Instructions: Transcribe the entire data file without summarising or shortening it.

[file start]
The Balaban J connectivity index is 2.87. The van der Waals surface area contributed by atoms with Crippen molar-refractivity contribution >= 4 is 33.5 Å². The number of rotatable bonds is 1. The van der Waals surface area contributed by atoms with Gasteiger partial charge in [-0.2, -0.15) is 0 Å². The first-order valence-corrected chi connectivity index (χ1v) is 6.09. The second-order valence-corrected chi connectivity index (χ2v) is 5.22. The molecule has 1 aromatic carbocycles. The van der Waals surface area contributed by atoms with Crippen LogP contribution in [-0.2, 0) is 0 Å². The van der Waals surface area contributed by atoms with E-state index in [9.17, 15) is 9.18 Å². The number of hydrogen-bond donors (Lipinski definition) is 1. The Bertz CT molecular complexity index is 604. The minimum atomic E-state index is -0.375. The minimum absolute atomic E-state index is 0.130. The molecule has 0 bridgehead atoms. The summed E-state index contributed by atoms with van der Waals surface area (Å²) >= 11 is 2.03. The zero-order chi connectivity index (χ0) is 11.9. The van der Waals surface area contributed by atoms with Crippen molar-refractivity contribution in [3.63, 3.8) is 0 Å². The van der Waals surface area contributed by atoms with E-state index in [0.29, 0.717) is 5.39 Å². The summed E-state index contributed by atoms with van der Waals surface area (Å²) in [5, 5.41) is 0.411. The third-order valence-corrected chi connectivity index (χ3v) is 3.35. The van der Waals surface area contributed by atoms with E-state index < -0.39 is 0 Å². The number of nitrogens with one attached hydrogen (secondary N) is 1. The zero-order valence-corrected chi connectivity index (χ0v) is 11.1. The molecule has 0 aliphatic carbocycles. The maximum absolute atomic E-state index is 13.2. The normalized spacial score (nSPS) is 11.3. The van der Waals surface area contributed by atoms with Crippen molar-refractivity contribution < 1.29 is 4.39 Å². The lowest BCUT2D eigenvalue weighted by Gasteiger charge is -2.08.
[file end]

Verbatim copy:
The Balaban J connectivity index is 2.87. The van der Waals surface area contributed by atoms with Crippen molar-refractivity contribution >= 4 is 33.5 Å². The number of rotatable bonds is 1. The van der Waals surface area contributed by atoms with Gasteiger partial charge in [-0.2, -0.15) is 0 Å². The first-order valence-corrected chi connectivity index (χ1v) is 6.09. The second-order valence-corrected chi connectivity index (χ2v) is 5.22. The molecule has 1 aromatic carbocycles. The van der Waals surface area contributed by atoms with Crippen LogP contribution in [-0.2, 0) is 0 Å². The van der Waals surface area contributed by atoms with E-state index in [9.17, 15) is 9.18 Å². The number of hydrogen-bond donors (Lipinski definition) is 1. The Bertz CT molecular complexity index is 604. The minimum atomic E-state index is -0.375. The minimum absolute atomic E-state index is 0.130. The molecule has 0 bridgehead atoms. The summed E-state index contributed by atoms with van der Waals surface area (Å²) >= 11 is 2.03. The zero-order chi connectivity index (χ0) is 11.9. The van der Waals surface area contributed by atoms with Crippen molar-refractivity contribution in [3.63, 3.8) is 0 Å². The van der Waals surface area contributed by atoms with E-state index in [0.29, 0.717) is 5.39 Å². The summed E-state index contributed by atoms with van der Waals surface area (Å²) in [5, 5.41) is 0.411. The third-order valence-corrected chi connectivity index (χ3v) is 3.35. The van der Waals surface area contributed by atoms with E-state index < -0.39 is 0 Å². The number of nitrogens with one attached hydrogen (secondary N) is 1. The zero-order valence-corrected chi connectivity index (χ0v) is 11.1. The molecule has 0 aliphatic carbocycles. The maximum absolute atomic E-state index is 13.2. The normalized spacial score (nSPS) is 11.3. The van der Waals surface area contributed by atoms with Crippen molar-refractivity contribution < 1.29 is 4.39 Å². The lowest BCUT2D eigenvalue weighted by Gasteiger charge is -2.08.